191 F2d 106 Stack v. Strang
191 F.2d 106
STACK et al.
United States Court of Appeals, Second Circuit.
Argued June 11, 1951.
Decided July 19, 1951.
Carroad & Carroad, New York City, for appellants; William S. Hauser, New York City, of counsel.
Irving H. Saypol, U. S. Atty., New York City, for appellee; John D. Kelly, Asst. U. S. Atty., New York City, of counsel.
Before SWAN, AUGUSTUS N. HAND and L. HAND, Circuit Judges.
SWAN, Chief Judge.
The appellants are executors of the estate of James A. Stack who died after his appeal was taken. Mr. Stack was a collector of rare coins. His collection included a twenty dollar gold piece, dated 1933, of an issue minted by the United States. The Treasury Department notified him that this coin had been stolen from the United States, that he was not entitled to retain it, and that a Secret Service agent would call upon him to receive it. In June 1945 Mr. Stack delivered the coin to such agent under protest and with an express reservation of the right to institute legal proceedings for its recovery. With that object the present action was brought in March 1950 in the Supreme Court of the State and County of New York against the agent to whom the coin had been delivered under protest. By order entered June 26, 1950 the complaint was dismissed with leave to amend. An amended complaint was filed on July 10th, and on July 24th the defendant caused the case to be removed to the federal court pursuant to 28 U.S.C.A. § 1442(a) (1) which permits removal of an action against an officer of the United States "for any act under color of such office". Thereafter the defendant moved to dismiss the complaint and the plaintiff countered with a motion to remand on the ground that the petition for removal was filed too late. In an opinion reported in 94 F.Supp. 54 the district court denied the plaintiff's motion to remand and granted the defendant's motion to dismiss.
Upon the appeal the first question for consideration is the denial of the motion to remand. If this should have been granted, we cannot deal with the controversy as to the propriety of dismissing the amended complaint. The district court's opinion refers only to the original complaint and the amended complaint; it held that the petition for removal was timely because it was filed within twenty days after the defendant was served with a copy of the amended complaint. The original complaint did not allege that the defendant was an officer of the United States who took possession of the coin by virtue of his office. Hence it did not start the time running within which to remove the case, and the second paragraph of 28 U.S.C.A. § 1446(b) provides the applicable language.1 The amended complaint also failed to allege that the defendant was an officer of the United States but it did contain allegations that in taking the coin he was acting "outside the scope of his statutory authority and power" and that his action "was devoid of any constitutional, statutory or other valid authority or power." Whether these allegations were sufficient to show that the defendant took the coin "under color" of his office as an official of the United States we need not say because the defendant had previously obtained such information from the order of the state court dismissing the original complaint. This order contained the following recitals:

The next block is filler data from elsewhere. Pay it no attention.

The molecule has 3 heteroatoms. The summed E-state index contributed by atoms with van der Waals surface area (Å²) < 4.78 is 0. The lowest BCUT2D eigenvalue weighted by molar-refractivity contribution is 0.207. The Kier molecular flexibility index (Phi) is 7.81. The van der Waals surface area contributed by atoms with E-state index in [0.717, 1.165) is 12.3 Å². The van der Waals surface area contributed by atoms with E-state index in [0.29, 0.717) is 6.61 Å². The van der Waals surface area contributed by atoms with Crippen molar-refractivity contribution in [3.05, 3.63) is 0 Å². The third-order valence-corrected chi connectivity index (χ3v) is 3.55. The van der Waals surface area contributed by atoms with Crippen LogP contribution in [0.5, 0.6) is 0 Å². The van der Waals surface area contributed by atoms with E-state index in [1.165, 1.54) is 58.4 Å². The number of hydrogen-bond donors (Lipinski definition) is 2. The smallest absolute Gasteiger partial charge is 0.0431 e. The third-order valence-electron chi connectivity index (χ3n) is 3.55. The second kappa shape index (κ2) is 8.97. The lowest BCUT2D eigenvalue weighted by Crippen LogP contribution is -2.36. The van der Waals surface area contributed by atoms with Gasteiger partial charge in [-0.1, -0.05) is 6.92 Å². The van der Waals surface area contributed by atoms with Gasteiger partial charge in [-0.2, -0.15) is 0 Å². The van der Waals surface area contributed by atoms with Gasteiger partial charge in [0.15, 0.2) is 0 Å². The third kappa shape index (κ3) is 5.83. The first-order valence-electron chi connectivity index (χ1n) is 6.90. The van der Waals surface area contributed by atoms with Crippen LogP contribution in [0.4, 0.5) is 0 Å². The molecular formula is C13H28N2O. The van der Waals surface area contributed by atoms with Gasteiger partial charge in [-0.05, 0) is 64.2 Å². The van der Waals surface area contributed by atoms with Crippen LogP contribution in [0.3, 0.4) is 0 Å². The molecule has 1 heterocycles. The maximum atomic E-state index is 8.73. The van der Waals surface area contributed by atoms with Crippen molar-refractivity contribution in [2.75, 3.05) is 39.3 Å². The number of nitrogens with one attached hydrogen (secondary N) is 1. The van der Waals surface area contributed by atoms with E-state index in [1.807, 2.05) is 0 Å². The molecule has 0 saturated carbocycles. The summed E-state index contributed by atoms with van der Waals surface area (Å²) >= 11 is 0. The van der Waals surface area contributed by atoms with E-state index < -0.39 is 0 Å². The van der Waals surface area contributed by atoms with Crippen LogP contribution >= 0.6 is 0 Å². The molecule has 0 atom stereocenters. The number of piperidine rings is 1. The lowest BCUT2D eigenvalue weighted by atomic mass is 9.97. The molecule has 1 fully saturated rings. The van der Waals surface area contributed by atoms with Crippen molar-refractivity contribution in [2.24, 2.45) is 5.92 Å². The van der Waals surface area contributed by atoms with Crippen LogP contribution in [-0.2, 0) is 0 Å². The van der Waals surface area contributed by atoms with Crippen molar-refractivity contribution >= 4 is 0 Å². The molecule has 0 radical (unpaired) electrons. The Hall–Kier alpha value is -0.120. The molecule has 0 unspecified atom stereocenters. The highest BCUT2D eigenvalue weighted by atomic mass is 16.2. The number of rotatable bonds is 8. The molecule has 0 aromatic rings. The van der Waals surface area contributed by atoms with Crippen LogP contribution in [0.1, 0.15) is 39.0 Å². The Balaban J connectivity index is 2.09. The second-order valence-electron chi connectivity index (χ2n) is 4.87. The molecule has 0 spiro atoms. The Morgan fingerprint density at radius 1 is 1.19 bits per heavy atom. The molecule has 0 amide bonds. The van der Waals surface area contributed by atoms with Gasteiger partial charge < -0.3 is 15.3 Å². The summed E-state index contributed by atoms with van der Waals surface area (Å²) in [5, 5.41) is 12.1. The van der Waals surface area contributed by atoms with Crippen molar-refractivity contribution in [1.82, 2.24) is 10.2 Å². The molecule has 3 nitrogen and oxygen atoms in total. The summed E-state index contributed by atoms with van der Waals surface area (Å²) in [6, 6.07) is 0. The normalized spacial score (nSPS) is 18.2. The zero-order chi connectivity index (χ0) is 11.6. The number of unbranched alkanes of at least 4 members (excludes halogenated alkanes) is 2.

"While the action * * * purports to be against the defendant individually, actually it is against the United States. The defendant is a member of the United States Secret Service, Treasury Department, and the plaintiff delivered the coin to the defendant as a representative of the Treasury Department. The action being possessory seeks to wrest possession from the United States. * * * Since, as such, it is against the United States and the government has not consented to be sued, the court is without jurisdiction over the action * * *"
Obviously from these recitals it may "be ascertained that the case is one which is * * * removable." The defendant received a copy of the order not later than June 29, 1950, for on that date he served on the plaintiff a copy. Under the second paragraph of 28 U.S.C.A. § 1446(b) a petition for removal must be filed within twenty days "after receipt by the defendant, through service or otherwise, of a copy of an * * * order or other paper from which it may first be ascertained that the case is one which is * * * removable." Consequently the time for removal started to run not later than June 29th and the petition for removal filed on July 24th was untimely. What the plaintiff can gain by remand is not apparent, but that is not our concern.
Order reversed and cause remanded to the state court.
Section 1446(b), 28 U.S.C.A., provides:
"The petition for removal of a civil action or proceeding shall be filed within twenty days after the receipt by the defendant, through service or otherwise, of a copy of the initial pleading setting forth the claim for relief upon which such action or proceeding is based, or within twenty days after the service of summons upon the defendant if such initial pleading has then been filed in court and is not required to be served on the defendant, whichever period is shorter.
"If the case stated by the initial pleading is not removable, a petition for removal may be filed within twenty days after receipt by the defendant, through service or otherwise, of a copy of an amended pleading, motion, order or other paper from which it may first be ascertained that the case is one which is or has become removable."